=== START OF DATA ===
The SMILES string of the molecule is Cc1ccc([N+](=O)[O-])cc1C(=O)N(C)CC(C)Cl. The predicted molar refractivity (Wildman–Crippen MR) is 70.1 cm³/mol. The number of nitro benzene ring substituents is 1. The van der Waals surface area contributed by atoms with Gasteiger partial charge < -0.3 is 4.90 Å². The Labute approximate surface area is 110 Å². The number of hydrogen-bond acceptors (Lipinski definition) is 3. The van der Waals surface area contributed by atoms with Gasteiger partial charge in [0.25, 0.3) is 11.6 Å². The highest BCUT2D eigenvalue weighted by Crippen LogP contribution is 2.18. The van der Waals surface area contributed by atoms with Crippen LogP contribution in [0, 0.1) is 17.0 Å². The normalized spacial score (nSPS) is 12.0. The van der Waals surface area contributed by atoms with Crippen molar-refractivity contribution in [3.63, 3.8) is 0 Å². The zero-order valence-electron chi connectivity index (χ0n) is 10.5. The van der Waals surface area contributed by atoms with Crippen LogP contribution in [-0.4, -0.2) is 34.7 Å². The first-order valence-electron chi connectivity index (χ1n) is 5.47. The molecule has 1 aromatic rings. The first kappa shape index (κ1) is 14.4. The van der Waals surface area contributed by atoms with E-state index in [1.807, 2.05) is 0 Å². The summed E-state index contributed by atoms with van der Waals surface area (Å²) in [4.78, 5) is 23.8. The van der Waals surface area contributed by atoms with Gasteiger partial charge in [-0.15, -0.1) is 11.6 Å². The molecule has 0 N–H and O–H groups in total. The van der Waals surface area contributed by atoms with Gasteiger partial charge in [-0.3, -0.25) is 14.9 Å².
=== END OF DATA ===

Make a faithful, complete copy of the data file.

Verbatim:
The SMILES string of the molecule is Cc1ccc([N+](=O)[O-])cc1C(=O)N(C)CC(C)Cl. The predicted molar refractivity (Wildman–Crippen MR) is 70.1 cm³/mol. The number of nitro benzene ring substituents is 1. The van der Waals surface area contributed by atoms with Gasteiger partial charge < -0.3 is 4.90 Å². The Labute approximate surface area is 110 Å². The number of hydrogen-bond acceptors (Lipinski definition) is 3. The van der Waals surface area contributed by atoms with Gasteiger partial charge in [0.25, 0.3) is 11.6 Å². The highest BCUT2D eigenvalue weighted by Crippen LogP contribution is 2.18. The van der Waals surface area contributed by atoms with Crippen LogP contribution in [0, 0.1) is 17.0 Å². The normalized spacial score (nSPS) is 12.0. The van der Waals surface area contributed by atoms with Crippen molar-refractivity contribution in [3.63, 3.8) is 0 Å². The zero-order valence-electron chi connectivity index (χ0n) is 10.5. The van der Waals surface area contributed by atoms with Crippen LogP contribution in [-0.4, -0.2) is 34.7 Å². The first-order valence-electron chi connectivity index (χ1n) is 5.47. The molecule has 1 aromatic rings. The first kappa shape index (κ1) is 14.4. The van der Waals surface area contributed by atoms with E-state index in [1.807, 2.05) is 0 Å². The summed E-state index contributed by atoms with van der Waals surface area (Å²) in [4.78, 5) is 23.8. The van der Waals surface area contributed by atoms with Gasteiger partial charge in [-0.15, -0.1) is 11.6 Å². The molecule has 0 N–H and O–H groups in total. The van der Waals surface area contributed by atoms with Gasteiger partial charge in [-0.3, -0.25) is 14.9 Å².